Chapter 2 – The Imperial Dynasties. – Part I
The Qin Dynasty (221-206 BC)
The imperial era began, therefore, with the Qin Dynasty. Historians often refer to the 2,132 year period from the beginning of the Qin Dynasty to the end of Qing Dynasty (1911) as Imperial China.
Though the unified reign of the Qin Emperor lasted only 12 years, he managed to subjugate great parts of what constitutes the core of the Han Chinese homeland and to unite them under a tight central government seated at Xianyang (close to modern Xi’an). The doctrine that guided the Qin emphasised strict adherence to a legal code and the absolute power of the emperor.
This philosophy, while effective for expanding the empire in a military fashion, proved unworkable for governing it in peacetime. The Qin Emperor presided over the brutal silencing of political opposition, including the event known as the burning of books and burying of scholars in which he ruthlessly executed many hundreds of academics and intellectuals who may have posed a threat to his perceived wisdom and authority. A tactic that would be chillingly recycled many centuries later.
The vast Terracotta Army was created during Qin’s lifetime to accompany him in the afterlife. This Dynasty was also responsible for the first section of what would become the Great Wall with the section built to the East of Xi’an to keep back the remaining enemy between them and the coast in the East, and which was augmented and enhanced during the much later Ming Dynasty. Other major contributions of the Qin include the concept of a centralised government, the unification of the legal code, the development of written language, measurement, and currency. Even axle lengths for carts were made uniform to ensure a viable trading system throughout the empire.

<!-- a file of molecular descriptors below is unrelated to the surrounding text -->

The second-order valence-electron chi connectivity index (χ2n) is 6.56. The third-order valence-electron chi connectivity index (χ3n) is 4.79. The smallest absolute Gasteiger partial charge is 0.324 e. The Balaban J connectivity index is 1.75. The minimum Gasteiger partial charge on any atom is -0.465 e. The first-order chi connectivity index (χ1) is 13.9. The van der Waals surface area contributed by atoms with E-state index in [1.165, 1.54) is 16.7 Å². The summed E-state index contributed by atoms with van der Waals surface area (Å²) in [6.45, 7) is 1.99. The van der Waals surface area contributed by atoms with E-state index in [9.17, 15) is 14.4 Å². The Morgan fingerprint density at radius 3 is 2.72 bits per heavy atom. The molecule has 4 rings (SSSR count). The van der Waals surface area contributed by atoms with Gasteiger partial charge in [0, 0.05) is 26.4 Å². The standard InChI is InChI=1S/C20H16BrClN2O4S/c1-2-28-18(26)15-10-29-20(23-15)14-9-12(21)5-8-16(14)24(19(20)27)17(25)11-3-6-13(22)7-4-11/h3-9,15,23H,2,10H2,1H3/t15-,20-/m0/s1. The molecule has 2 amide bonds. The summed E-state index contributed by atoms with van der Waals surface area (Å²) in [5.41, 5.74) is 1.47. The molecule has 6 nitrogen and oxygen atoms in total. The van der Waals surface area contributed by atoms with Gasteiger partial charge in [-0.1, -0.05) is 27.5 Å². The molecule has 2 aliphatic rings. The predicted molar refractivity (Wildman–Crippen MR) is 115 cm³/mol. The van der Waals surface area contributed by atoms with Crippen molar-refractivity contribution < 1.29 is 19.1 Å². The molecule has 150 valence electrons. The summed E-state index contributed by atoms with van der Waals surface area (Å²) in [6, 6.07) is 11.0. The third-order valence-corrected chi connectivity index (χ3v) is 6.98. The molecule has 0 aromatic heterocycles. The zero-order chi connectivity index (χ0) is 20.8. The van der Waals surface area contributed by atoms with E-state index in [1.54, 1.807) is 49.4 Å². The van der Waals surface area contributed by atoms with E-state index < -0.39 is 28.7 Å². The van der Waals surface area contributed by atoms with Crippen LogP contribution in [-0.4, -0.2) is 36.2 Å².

Terracotta Army at Xi’an
The Han Dynasty(206 BC – 220 AD )
The Han Dynasty emerged, with its founder Liu Bang proclaimed emperor. It was the first dynasty to embrace the philosophy of Confucianism. Under the Han Dynasty, China made great advances in many areas of the arts and sciences. Emperor Wu consolidated and extended the Chinese empire North by pushing back the Xiongnu (Huns) into the steppes of modern Inner Mongolia and wresting from them the modern areas of Gansu, Ningxia and Qinghai. This enabled the first opening of trading connections between China and the West, along the Silk Road.
Han Dynasty general Ban Chao expanded his conquests across the Pamirs to the shores of the Caspian Sea. The first of several Roman embassies to China is recorded in Chinese sources, coming from the sea route in AD 166, and another in AD 284.
The Xin Dynasty (AD 9)
Over time, land acquisitions by elite families gradually drained the tax base. In AD 9, the usurper Wang Mang founded the short-lived Xin (“New”) Dynasty and started an extensive program of land and other economic reforms. These programs, however, were never supported by the landholding families, because they favoured the peasants. The instability brought about chaos and uprisings. Emperor Guangwu reinstated the Han Dynasty with the support of landholding and merchant families at Luoyang, east of Xi’an. This new era would be termed the Eastern Han Dynasty.